It is thought that one out of every six couples deals with infertility. Male infertility refers to a health issue that lowers a male’s chance of getting a female partner pregnant. Up to 50 percent of infertility cases are believed to be linked to the male partner.
“Historically, if a couple had problems getting pregnant, the woman would get checked first and the man would get checked second,” said Ajay Nangia, MD, professor of urology at the University of Kansas Health System in a podcast for the Urology Care Foundation. “As time has gone by, however, more people are aware that the man and woman should get checked at the same time if they are having trouble getting pregnant.”
Male infertility can be the result of a low sperm count, abnormal sperm function, or blockages that prevent the delivery of sperm. Illnesses, injuries, chronic health problems, lifestyle choices, and other factors can also play a role in causing male infertility.
Most often, the cause is related to the process of making or moving the sperm. For example, some men have sperm that have a short life span. Other men can have a very low sperm count and some men cannot make sperm at all. Sometimes these problems can be reversed. Other times, they cannot. This is why is it is important to talk to your health care provider as they can help sort it out.
“It’s important for men to know there are treatable and reversible causes of male-factor infertility,” said Stanton Honig, MD, clinical professor of urology at Yale School of Medicine. “There are things we can adjust in terms of lifestyle, medical treatments, or even surgical treatments that can make a difference.”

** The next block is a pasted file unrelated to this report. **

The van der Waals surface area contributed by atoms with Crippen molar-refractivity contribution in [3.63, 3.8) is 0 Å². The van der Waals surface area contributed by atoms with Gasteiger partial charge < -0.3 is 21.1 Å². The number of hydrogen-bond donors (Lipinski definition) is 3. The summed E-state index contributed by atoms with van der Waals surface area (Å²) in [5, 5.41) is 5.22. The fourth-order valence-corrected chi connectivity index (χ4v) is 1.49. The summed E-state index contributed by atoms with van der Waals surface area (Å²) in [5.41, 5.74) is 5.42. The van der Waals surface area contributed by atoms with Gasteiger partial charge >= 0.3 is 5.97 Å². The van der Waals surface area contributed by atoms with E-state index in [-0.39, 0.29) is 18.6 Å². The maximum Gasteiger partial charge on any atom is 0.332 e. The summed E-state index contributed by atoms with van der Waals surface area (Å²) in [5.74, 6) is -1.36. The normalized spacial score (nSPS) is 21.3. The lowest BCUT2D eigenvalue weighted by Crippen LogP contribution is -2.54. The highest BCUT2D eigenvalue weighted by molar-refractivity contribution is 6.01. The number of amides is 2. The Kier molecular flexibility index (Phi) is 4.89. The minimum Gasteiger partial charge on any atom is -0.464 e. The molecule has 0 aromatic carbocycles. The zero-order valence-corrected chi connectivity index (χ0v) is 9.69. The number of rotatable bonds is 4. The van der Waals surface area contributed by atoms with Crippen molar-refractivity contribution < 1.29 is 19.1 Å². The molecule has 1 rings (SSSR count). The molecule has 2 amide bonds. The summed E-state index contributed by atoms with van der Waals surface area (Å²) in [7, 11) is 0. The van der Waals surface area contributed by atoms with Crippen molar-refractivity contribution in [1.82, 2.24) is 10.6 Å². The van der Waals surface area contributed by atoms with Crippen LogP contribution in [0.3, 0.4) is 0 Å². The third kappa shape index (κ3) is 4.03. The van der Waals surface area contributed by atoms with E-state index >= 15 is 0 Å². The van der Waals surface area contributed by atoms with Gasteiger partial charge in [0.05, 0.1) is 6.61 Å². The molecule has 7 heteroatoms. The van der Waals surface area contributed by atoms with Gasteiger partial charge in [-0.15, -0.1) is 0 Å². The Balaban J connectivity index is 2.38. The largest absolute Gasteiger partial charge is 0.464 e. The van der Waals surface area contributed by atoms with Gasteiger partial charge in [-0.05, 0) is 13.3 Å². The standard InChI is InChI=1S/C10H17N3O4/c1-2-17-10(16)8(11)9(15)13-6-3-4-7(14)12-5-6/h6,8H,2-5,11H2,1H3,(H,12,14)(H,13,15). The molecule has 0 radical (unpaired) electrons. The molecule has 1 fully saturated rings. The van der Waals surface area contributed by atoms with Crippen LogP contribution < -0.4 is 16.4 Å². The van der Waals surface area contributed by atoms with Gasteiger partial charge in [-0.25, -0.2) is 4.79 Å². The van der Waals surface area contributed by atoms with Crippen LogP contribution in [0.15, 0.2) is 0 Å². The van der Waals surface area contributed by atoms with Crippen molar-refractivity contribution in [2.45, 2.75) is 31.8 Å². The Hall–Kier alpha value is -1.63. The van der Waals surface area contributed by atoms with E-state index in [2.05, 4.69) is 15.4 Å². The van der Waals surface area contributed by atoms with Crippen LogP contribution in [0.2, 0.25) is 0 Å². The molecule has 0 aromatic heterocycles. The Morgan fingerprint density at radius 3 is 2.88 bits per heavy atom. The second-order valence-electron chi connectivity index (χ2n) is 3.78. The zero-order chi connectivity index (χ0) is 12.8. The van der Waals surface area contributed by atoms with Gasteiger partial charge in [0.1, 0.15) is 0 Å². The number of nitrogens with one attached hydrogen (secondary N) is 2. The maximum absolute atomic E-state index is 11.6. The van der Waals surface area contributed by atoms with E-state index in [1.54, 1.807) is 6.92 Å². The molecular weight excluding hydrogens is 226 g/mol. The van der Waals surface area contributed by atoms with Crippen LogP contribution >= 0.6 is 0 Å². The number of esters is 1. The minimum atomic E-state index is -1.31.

Taking medication for conditions such as depression, cancer, or high blood pressure can also change sperm production, function, and delivery.
When to seek out help and what to expect
Dr. Honig noted that if a man is having trouble with infertility, it is worth it for him to see a urologist as soon as possible to find out the root cause. The urologist will take a medical history and do a routine physical exam. “It’s usually just talking to a doctor, having a painless physical exam, and gathering a semen analysis,” said Honig.
The good news is that many cases of male infertility are treatable, which allows couples to achieve their goal of having a family. Male infertility can be treated without surgery, with surgery, or with assisted reproductive technology treatments. Non-surgical options include lifestyle changes, medications, counseling, or hormone treatments. Other treatment options include surgery or the use of assisted reproductive technology.
There are also options for pregnancy without having sex. These methods are called assisted reproductive techniques. Examples of these techniques include in vitro fertilization (IVF), which is when an egg is retrieved from the ovaries and fertilized by sperm in a lab. Then, after three to five days of growth, the fertilized egg, called an embryo, is put back into the uterus. Another way involves intrauterine insemination (IUI), or placing sperm into the uterus through a tube. IUI is often used when there is low sperm count and movement problems, or when there is retrograde ejaculation (also known as dry orgasm).
Advances in reproduction techniques have moved to the point where a single sperm can be physically inserted into an egg. This procedure is called intracytoplasmic sperm injection (ICSI) and has changed the treatment option for even the most severe male-factor infertility. Because of ICSI, up to 80 percent of infertile men have the potential to conceive with their partner.
If you struggle with male infertility, there is hope. Dr. Honig reminds men to be tested sooner rather than later.